Smoking is well known as a health risk behavior. A cigarette contains more than 69 kinds of carcinogens, such as benzopyrene, and more than 4,000 kinds of chemicals. Excessive smoking causes not only respiratory diseases (Zhang, 2014) but also lung cancer (Jee et al., 2004). According to a report by the WHO, smoking is the number-one cause of death, and as of 2012, one out of every ten deaths was related to smoking (World Health Organization, 2012). In addition, recent studies have reported that smoking has negative effect on mental health (Martinez-Hernaez & Abbas, 2015; Mayfield Arnold et al., 2014; Murphy et al., 2003). Therefore, smoking policy is required on a national level to promote public health. As adolescence is a transitional period between childhood and adulthood involving both physical and psychological growth, early management of health risk behaviors, such as smoking, is important. Adolescent smokers have a high probability of continuing into adulthood (Mcgue & Lacono, 2005), and the younger a person starts smoking, the greater the nicotine dependency, which makes quitting more difficult (Korea Centers for Disease Control and Prevention, 2013). Moreover, it has been shown that the younger a smoker starts smoking, the greater the effect of smoking on the reduction of lifespan. It has been reported that smoking that starts at the age of 25 reduces lifespan by four years, while smoking that starts at the age of 15 reduces lifespan by eight years (Fielding, Husten & Eriksen, 2008). For these reasons, many countries have defined smoking as a major health risk and are attempting to manage it at the state level. For example, the U.S. Centers for Disease Control and Prevention (CDC) established the Youth Risk Behavior Surveillance System and set reduction of the smoking rate as one of the seven major goals for the promotion of adolescent health (Kann, Kolbe & Collins, 1993). The Korean Government also established the National Health Promotion Plan 2020 in 2011 and implemented an anti-smoking policy with the goal of reducing the male smoking rate from 46.9% in 2009 to 29% by 2020 (Park, 2010). Nevertheless, in Korea, not only are adolescents starting smoking younger but the smoking rate is increasing with age as well (Korea Centers for Disease Control and Prevention, 2009). Meanwhile, numerous epidemiological studies have reported that smoking affects physical health as well as mental health (Chation et al., 2009; Gilpin, Lee & Pierce, 2004; Lam et al., 2005; Park et al., 2010; Patton et al., 1998; Richardson et al., 2012; Wu & Anthony, 1999). According to such studies, smokers have a 1.9–2.8 times greater risk of depression than non-smokers (Brown et al., 1996; Richardson et al., 2012). On the other hand, other studies have reported that smoking is not related with depression or anxiety (Takemura et al., 1999; Williams & Adams-Campbell, 2000). In Breslau & Johnson’s study (2000), smokers’ nicotine dependency was not found to be significantly related with depression (Breslau & Johnson, 2000). However, few of these studies considered school and family environment factors that may affect adolescents’ mental health. In particular, unlike those of adults, the emotions of adolescents are affected by health factors as well as school environment factors, such as school record and satisfaction with school life. If adolescents’ mental health problems are neglected, they are highly likely to continue into adulthood, which is associated with an enormous social cost. Therefore, the mental health problems of adolescents should be recognized as a social problem rather than an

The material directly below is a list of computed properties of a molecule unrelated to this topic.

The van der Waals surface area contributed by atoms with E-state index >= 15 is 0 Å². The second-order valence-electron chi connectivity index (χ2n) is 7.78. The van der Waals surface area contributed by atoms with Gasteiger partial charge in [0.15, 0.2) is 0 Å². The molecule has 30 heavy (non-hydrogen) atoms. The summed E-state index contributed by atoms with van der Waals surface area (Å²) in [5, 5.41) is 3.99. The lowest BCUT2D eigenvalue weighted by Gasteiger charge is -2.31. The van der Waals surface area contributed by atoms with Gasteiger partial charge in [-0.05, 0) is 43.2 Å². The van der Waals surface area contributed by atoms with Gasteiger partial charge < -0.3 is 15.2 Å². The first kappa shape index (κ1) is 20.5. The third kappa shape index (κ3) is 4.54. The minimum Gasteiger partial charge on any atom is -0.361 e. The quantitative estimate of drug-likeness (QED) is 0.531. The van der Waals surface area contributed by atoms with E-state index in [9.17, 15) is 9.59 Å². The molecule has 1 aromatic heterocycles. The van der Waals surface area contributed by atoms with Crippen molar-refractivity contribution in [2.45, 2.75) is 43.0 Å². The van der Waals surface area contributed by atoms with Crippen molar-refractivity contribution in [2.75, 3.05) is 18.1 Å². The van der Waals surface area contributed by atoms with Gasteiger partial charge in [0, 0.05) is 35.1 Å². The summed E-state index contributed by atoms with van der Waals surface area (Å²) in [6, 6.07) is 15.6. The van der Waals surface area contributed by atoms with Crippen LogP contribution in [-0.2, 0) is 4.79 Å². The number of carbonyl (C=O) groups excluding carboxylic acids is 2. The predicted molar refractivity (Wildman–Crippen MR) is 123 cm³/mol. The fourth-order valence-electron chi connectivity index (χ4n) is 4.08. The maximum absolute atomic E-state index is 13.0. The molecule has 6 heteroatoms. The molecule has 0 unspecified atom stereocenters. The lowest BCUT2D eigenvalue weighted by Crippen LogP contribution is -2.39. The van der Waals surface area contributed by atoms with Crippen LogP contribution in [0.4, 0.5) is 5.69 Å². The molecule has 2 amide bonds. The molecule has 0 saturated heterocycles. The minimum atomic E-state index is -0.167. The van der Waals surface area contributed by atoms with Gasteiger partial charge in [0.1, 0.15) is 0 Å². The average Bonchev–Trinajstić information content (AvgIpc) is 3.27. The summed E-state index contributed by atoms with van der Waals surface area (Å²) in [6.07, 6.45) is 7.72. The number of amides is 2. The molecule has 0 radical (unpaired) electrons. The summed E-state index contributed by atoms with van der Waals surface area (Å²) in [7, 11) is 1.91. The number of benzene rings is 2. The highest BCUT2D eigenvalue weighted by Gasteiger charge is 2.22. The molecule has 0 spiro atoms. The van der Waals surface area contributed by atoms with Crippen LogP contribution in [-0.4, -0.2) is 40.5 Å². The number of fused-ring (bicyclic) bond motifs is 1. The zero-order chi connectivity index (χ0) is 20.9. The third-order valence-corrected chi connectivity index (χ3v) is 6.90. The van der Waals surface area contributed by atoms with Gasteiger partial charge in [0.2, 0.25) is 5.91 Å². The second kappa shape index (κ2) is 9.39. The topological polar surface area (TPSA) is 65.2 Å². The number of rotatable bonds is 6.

Byeon (2015), PeerJ, DOI 10.7717/peerj.1288
individual one, and the analysis of the relationship between smoking and depression and anxiety is important when investigating risk factors for adolescent mental health problems. Therefore, this study investigated the relationship between smoking and depression and anxiety using data from a nationwide survey representing Korean adolescents.